Just how real are the possibilities of one of these exotic viruses causing an outbreak here in America? Well, unknown to many, there was an outbreak of Ebola ,in nineteen eighty nine in Reston, USA. A monkey house became infected with Ebola, and four humans got the virus, but amazingly, did not die. The closeness of this virus outbreak within the US has frightened many by how easily it could have spread if not properly and immediately contained (Preston). But how would the virus get here in the first place? One of the biggest possibilities would be from someone coming into America from Africa, or from visiting Africa, where they could have contracted the disease from someone else. They would come into America as a human biological time bomb, easily infecting many people. Currently in Uganda there is an outbreak of Ebola, killing many people and spreading in a wide circle. However, the reason it doesn’t perpetuate itself is because it kills its hosts faster than it can spread, it burns out. In one case in Zaire, five hundred people were infected, four hundred sixty of those died from the disease. As you can see, the fatality is very high, in the ninety percentile (Pro-med). Another possibility is bio-terrorism. You might ask just who would use Ebola to try and infect people, but that is what people must have thought before Anthrax became real. In Asia, a terrorist sent some of his men into Africa to specifically get the Ebola virus with whatever means possible, infecting themselves if they had to, so that he could spread the disease to the public. However, his men came back empty handed, so he used other means to terrorize the people, however, what if he had found the virus? The results would have been horrendous. Controlling any size population during an outbreak would be near impossible. Just having people hear that a lethal virus was running rampant through their city or state could cause complete pandemonium, people thinking it is over and they will go into a panic. Of course, the government and army would do what it could to contain the infection, however, the enemy is invisible to the human eye and all but the electron microscope. It is hard to fight against what you cannot see (Elliot). The Center for Disease Control (CDC) says, “Due to our limited knowledge of the disease (Ebola), preventive measures against transmission…have not yet been established.” This would not reassure the public, which is why a national announcement would most likely not occur unless the outbreak became so large that others knew about it. Such happened in Reston, where the outbreak was a complete media blackout so as not to alarm the public.

Researching a cure for these viruses is very challenging due to their nature of being so small, and the cases of the virus not very common. With Ebola, the CDC says that although proper prevention is only through special equipment, one can take some practical precautions to reduce risk of transmitting or contracting the virus. Sterilizing all medical equipment after use on an infected patient is a must, and protective clothing and facewear must be worn. Avoiding contact with the infected persons blood and infected tissue is recommended as well. This is the same with Marburg. As for the victims themselves, there is not much medical science can do for them. Medical treatment generally consists of “supportive therapy”. This basically just means to try and keep the patient alive for as long as possible, giving blood, water, and possibly anti-blood coagulants. (Dyer 6)The doctors are very limited in what they can do until an effective treatment is found, and until they can determine why some people survive when others don’t. However, the CDC says that it will continue testing with Ebola and Marburg in order to try and develop a cure before an actual outbreak occurs.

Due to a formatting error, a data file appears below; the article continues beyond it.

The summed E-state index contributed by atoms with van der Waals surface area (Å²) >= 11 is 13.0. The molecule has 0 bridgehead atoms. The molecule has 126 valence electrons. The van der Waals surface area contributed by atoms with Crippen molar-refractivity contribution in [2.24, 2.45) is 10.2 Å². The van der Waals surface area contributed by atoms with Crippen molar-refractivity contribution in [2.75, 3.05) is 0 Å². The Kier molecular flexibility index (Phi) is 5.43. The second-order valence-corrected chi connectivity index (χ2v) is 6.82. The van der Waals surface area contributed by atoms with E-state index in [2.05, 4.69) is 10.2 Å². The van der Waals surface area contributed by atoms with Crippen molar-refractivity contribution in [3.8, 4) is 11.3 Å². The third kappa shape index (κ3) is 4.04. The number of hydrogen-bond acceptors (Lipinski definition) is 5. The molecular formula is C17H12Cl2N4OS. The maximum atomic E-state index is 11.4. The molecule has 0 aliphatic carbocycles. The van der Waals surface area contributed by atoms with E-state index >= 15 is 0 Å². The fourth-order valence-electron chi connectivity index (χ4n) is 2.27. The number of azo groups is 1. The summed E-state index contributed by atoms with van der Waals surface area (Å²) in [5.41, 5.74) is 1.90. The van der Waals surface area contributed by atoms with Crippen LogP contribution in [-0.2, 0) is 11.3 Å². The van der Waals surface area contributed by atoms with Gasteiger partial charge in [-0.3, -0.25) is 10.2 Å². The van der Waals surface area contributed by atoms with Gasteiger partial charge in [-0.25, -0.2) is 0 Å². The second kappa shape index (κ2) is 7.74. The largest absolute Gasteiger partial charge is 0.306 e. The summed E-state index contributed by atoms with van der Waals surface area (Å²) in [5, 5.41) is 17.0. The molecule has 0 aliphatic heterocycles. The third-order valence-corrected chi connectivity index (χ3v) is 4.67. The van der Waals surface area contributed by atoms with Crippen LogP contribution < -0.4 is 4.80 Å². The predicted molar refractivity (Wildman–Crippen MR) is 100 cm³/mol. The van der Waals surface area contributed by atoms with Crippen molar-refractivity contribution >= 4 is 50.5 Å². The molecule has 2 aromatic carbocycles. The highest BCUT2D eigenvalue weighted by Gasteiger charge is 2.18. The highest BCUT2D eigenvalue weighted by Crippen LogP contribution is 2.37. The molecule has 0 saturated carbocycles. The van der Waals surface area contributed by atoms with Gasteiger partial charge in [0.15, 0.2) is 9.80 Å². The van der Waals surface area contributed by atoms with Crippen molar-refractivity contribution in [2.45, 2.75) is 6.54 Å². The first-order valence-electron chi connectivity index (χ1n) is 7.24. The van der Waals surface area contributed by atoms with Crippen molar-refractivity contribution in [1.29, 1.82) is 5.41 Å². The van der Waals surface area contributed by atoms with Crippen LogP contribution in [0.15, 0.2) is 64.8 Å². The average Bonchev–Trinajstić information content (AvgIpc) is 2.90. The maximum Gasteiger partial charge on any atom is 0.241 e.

Although the thought of an outbreak here in America is frightening, we should not let it scare us into becoming paranoid. Yes, people could get sick from these viruses, however they are uncommon as of right now, and so should be viewed warily, and be watched to make sure they do not start an endemic here. As long as all of us do our part to try and take preventive measures against contracting not only these two deadly diseases, but all other viruses, we should be ok. As the search for a complete cure continues, the scientists will continue working on these viruses to help protect you and I from these viruses, these silent killers.

Works sited:

2001 Disease News: Ebola. 10 April 2001. Promed. 7 Dec. 2001.

CDC: Disease and Virus Information. Center for Disease Control. 7 Dec. 2001

Characteristics of a Virus. 1 Dec. 2001. Virus Basics. 7 Dec. 2001.

Dyer, Nicole. “Killers Without Cures.” Science World 57.3 (2000): 1-8

Elliot, Michael. “A Clear and Present Danger.” Time Oct. 2001: 26 – 39.

Preston, Richard. The Hot Zone. New York, NY: Doubleday Dell Publishing Group